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Cardinals decline option on homegrown Gold Glover Wong, tiptoe into a winter of chilled spending, unknowns

Cardinals decline option on homegrown Gold Glover Wong, tiptoe into a winter of chilled spending, unknowns

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St. Louis Cardinals V Cincinnati Reds

St. Louis Cardinals Kolten Wong (16) slides past home on a single hit by St. Louis Cardinals Paul Goldschmidt (46) in the seventh inning during a game between the St. Louis Cardinals and Cincinnati Reds on Saturday, Aug. 31, 2019, at Busch Stadium in St. Louis. Photo by Laurie Skrivan, lskrivan@post-dispatch.com

ARLINGTON, Texas — An early hint of the disquieting offseason and limited spending ahead for the Cardinals came Wednesday when they elected to move on from traits their organization has long cherished — homegrown player, superb defense, cost-conscious contract — for something they need now.

The Cardinals notified Kolten Wong, a Gold Glove-winning keystone of their infield, they would not pick up the $12.5 million option on his contract for 2021 and that he would immediately become a free agent.

The motivation behind the move was to “create instant flexibility,” president of baseball operations John Mozeliak said, as they retool the team’s roster and reduce payroll. Mozeliak called Wong personally Wednesday to notify him of the decision, explaining that the shortened season with its nonexistent ticket revenue forced the team to make some uncharacteristic cuts. Mozeliak said he and Wong agreed to keep “the door open” for a reunion depending on how the free-agent marketplace and hot stove season evolves in the coming months.

There are many unknowns, but the industry expects a frost on spending.

“Talking about the offseason — it’s really difficult to plan when you have a lot of uncertainties,” Mozeliak said in a Zoom conference call with local media. “Right now we don’t know what our revenues are going to look like. We don’t understand what attendance will look like next year. Candidly we don’t even know exactly what rules might be next year. … This is about mitigating cost as best we can until we have a sense of where we’re going.”

Wong, who turned 30 this month, joins Adam Wainwright and Yadier Molina as longtime Cardinals who are now free agents. In an Instagram post, Wong thanked St. Louis “for an amazing 7 years!” and the fans for “welcoming me into this prestigious organization.” For the first time in his career, Molina became a free agent shortly after the World Series ended Tuesday night.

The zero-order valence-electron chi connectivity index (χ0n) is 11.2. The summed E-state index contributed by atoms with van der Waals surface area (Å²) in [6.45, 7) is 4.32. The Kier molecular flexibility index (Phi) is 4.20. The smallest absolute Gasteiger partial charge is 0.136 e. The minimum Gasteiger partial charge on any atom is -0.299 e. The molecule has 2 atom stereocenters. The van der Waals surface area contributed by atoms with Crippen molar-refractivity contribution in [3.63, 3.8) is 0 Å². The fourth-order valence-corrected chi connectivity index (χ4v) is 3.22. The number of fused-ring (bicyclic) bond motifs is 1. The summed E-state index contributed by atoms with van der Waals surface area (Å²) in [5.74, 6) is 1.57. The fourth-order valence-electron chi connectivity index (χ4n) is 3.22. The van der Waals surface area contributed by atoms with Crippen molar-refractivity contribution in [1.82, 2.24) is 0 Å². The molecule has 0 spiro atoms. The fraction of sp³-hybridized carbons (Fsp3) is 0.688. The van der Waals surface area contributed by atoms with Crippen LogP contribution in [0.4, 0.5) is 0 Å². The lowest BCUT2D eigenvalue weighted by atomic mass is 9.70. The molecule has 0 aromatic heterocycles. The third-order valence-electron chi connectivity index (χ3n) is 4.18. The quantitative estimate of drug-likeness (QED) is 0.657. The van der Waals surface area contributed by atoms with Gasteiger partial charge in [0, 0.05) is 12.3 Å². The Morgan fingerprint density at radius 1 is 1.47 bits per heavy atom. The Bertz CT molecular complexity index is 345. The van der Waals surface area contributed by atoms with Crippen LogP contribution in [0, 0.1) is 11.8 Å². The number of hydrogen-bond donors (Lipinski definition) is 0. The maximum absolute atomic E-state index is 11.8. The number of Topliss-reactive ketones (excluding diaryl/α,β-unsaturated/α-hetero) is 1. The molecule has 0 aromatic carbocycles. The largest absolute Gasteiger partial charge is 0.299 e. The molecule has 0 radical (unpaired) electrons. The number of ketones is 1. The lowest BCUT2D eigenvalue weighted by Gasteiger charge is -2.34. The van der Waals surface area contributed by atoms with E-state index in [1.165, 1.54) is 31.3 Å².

Mozeliak said he intends to talk to the agents for Wainwright and Molina before the end of the weekend, when free agents can begin signing with other teams. Wainwright and Molina have both said, repeatedly, their preference is to return to the Cardinals. Molina, 38, seeks a two-year deal, and he is expected to entertain overtures from other teams, to see the value he has on the open market.

Major League Baseball commissioner Rob Manfred told Sportico this past week that he expects an operating loss of around $3 billion due to zero ticket sales for the regular season and a pandemic-shortened season. Mozeliak said the Cardinals’ losses are more acute than other teams because they have long tethered their payroll to the revenue from surpassing 3.2 million in ticket sales. That number was zero, and the team has had several dozen layoffs throughout its business and baseball sides. Mozeliak said a mantra for baseball operations in 2021 will be “we’re going to do more with less.” The Cardinals do not yet know their budget for the 2021 season because they don’t know if COVID-19 will release its grip on the country. So they are drafting various models based on no ticket sales, limited ticket sales, full houses, and even various lengths of seasons and, yes, no minor-league season at all.

Mozeliak said he’s not sure yet if there will be a designated hitter in the NL or not, and whether he should construct a 26-man roster or a 28-man like they had this season.

All of these are possible.

Asked if all of those questions and the pruning of the roster might mean it’s time for the team to step back from its “always contending” model and consider a rebuild, Mo said no.